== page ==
My only complaint is that I kind of wished the book would have stopped before it got to the Codas, I think they detracted from the story. The three Codas basically tell the impact of the Intrepid’s story on three characters that get involved from our time and world. They were kind of interesting, but didn’t add to the story a whole lot.
In the end exactly how and why things happened how they did on the Intrepid was a bit ambiguous and confusing, but it was still pretty hilarious.
Overall this was an entertaining read. If you enjoy parodies and over-the-top humorous science fiction you will enjoy this book. It was pretty hilarious and entertaining to read. The story didn’t always make complete sense and was a bit ambiguous at times, but Scalzi kind of makes fun of this so it works for this book. Recommended if you are a fan of humorous sci-fi or if you are a fan of Scalzi’s previous books.
I will listen to NO boring book. Old Fav's,Card, King , Hobb. New Fav's, Hill, Scalzi, Sawyer, Interested in Lansdale, Crouch, Konrath
I've watched all the t.v. shows and all the movies, but you got to believe this is the real Star Trek. This is from the view of those thousands of crew members that do the actual work, that take the non-sensible orders from the higher ups and make the ship work.
John Scalzi is the funniest writer out there and with Wil Wheaton they are the best duo to listen to. The book starts out with a sort of grunts by the water cooler feel. The new guy treatment is spot on. So even those who are not sci-fi fans will like the first three hours. The story does take a weirder then I prefer turn and I wish JS could have came up with a better explanation. The story actually ends around five hours and then you get the not so funny Coda's. Coda one is interesting, but goes on too long. Coda one also gets a little nasty with the writers of the original Star Trek. As a Star Trek fan I enjoyed laughing at myself and the show during the story. J.S. seemed to use coda one to say, hey if you were to stupid to figure it out, I think the Star Trek writers were lazy or stupid. Scalzi did not do his homework or he would have known that Gene Roddenberry set out to make a non-violent show. During the pilot, cowboys were the big thing and the network wanted blood or they were not going to air the show. The results were Redshirts getting killed. Coda two gives a serious message, but no answers. Telling someone that can't figure out what to do in life, that they need to get there shit together, does not help. Coda three was sweet and warm.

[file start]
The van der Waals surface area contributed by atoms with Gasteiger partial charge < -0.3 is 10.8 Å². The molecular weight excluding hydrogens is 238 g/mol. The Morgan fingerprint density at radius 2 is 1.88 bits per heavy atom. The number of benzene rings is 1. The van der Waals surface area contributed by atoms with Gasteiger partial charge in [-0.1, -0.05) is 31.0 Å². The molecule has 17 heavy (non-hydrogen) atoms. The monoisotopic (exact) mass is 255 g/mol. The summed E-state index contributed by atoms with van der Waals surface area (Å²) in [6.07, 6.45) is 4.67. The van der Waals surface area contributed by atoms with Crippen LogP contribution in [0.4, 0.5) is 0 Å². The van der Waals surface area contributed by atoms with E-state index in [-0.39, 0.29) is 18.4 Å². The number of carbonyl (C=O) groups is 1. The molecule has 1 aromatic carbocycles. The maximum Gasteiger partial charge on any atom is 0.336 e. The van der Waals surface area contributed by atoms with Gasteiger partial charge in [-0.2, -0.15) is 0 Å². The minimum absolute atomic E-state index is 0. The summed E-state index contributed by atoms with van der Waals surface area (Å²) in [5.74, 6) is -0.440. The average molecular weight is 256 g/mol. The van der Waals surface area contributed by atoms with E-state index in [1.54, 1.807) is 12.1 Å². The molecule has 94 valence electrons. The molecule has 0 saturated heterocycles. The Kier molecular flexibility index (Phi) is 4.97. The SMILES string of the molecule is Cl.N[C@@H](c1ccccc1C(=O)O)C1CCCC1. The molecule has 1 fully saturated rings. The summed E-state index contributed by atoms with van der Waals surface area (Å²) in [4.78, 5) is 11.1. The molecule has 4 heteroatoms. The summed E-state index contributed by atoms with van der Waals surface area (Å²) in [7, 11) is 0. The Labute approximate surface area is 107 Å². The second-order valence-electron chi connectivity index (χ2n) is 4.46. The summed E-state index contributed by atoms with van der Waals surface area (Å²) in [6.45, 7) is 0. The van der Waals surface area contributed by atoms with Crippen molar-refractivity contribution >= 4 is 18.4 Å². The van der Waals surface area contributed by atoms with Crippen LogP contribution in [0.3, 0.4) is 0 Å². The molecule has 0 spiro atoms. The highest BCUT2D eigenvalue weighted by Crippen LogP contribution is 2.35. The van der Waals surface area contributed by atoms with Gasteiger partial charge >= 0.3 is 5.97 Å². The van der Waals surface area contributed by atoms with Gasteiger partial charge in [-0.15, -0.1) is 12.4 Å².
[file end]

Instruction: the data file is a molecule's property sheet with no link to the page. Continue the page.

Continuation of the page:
I gave this five stars and it was the best book I have read this year so far and Wheaton's performance makes listening to it better then reading it. I do believe it would have been even better without the coda's.
Ah, redshirts. It seems to be a sign of a true SF geek to immediately get the reference, vs those would stare at you blankly if you referenced it. But what if you suddenly realized that you weren't the main character in the reality that you inhabit. Worse, you come to the suspicion that your part in the show may be to become just interesting enough to make the audiences feel some emotional loss when you died. And everyone around you is dying at a rate unheard of for any other ship in the fleet.